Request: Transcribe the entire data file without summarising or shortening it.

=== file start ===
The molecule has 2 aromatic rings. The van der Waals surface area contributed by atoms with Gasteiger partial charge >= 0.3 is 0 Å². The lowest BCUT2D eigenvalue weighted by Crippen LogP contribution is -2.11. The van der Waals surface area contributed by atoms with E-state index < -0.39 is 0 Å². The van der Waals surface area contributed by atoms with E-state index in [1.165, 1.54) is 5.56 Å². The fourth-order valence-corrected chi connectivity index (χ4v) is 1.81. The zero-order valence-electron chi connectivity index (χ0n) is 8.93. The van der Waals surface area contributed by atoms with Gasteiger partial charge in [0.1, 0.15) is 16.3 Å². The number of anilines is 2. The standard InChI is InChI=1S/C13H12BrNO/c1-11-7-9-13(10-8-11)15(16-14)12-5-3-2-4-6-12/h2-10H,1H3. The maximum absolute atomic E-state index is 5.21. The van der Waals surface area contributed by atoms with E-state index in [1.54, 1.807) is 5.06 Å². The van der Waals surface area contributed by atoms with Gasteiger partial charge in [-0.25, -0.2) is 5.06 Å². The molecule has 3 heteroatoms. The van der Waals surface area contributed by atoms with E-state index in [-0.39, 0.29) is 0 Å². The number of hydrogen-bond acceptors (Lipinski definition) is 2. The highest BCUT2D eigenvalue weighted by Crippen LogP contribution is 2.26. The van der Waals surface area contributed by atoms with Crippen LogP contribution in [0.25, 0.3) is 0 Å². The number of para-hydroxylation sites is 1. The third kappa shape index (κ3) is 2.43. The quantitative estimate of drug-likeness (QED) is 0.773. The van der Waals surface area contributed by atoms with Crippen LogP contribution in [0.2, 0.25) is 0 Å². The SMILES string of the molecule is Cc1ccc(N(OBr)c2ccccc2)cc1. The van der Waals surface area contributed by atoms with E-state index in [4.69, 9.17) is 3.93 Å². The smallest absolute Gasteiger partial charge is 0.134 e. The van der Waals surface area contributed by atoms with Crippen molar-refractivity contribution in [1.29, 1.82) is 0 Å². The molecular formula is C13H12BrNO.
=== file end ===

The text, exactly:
The molecule has 2 aromatic rings. The van der Waals surface area contributed by atoms with Gasteiger partial charge >= 0.3 is 0 Å². The lowest BCUT2D eigenvalue weighted by Crippen LogP contribution is -2.11. The van der Waals surface area contributed by atoms with E-state index < -0.39 is 0 Å². The van der Waals surface area contributed by atoms with E-state index in [1.165, 1.54) is 5.56 Å². The fourth-order valence-corrected chi connectivity index (χ4v) is 1.81. The zero-order valence-electron chi connectivity index (χ0n) is 8.93. The van der Waals surface area contributed by atoms with Gasteiger partial charge in [0.1, 0.15) is 16.3 Å². The number of anilines is 2. The standard InChI is InChI=1S/C13H12BrNO/c1-11-7-9-13(10-8-11)15(16-14)12-5-3-2-4-6-12/h2-10H,1H3. The maximum absolute atomic E-state index is 5.21. The van der Waals surface area contributed by atoms with E-state index in [1.54, 1.807) is 5.06 Å². The van der Waals surface area contributed by atoms with Gasteiger partial charge in [-0.25, -0.2) is 5.06 Å². The molecule has 3 heteroatoms. The van der Waals surface area contributed by atoms with E-state index in [-0.39, 0.29) is 0 Å². The number of hydrogen-bond acceptors (Lipinski definition) is 2. The highest BCUT2D eigenvalue weighted by Crippen LogP contribution is 2.26. The van der Waals surface area contributed by atoms with Crippen LogP contribution in [0.25, 0.3) is 0 Å². The number of para-hydroxylation sites is 1. The third kappa shape index (κ3) is 2.43. The quantitative estimate of drug-likeness (QED) is 0.773. The van der Waals surface area contributed by atoms with Crippen LogP contribution in [0.2, 0.25) is 0 Å². The SMILES string of the molecule is Cc1ccc(N(OBr)c2ccccc2)cc1. The van der Waals surface area contributed by atoms with E-state index in [4.69, 9.17) is 3.93 Å². The smallest absolute Gasteiger partial charge is 0.134 e. The van der Waals surface area contributed by atoms with Crippen molar-refractivity contribution in [1.29, 1.82) is 0 Å². The molecular formula is C13H12BrNO.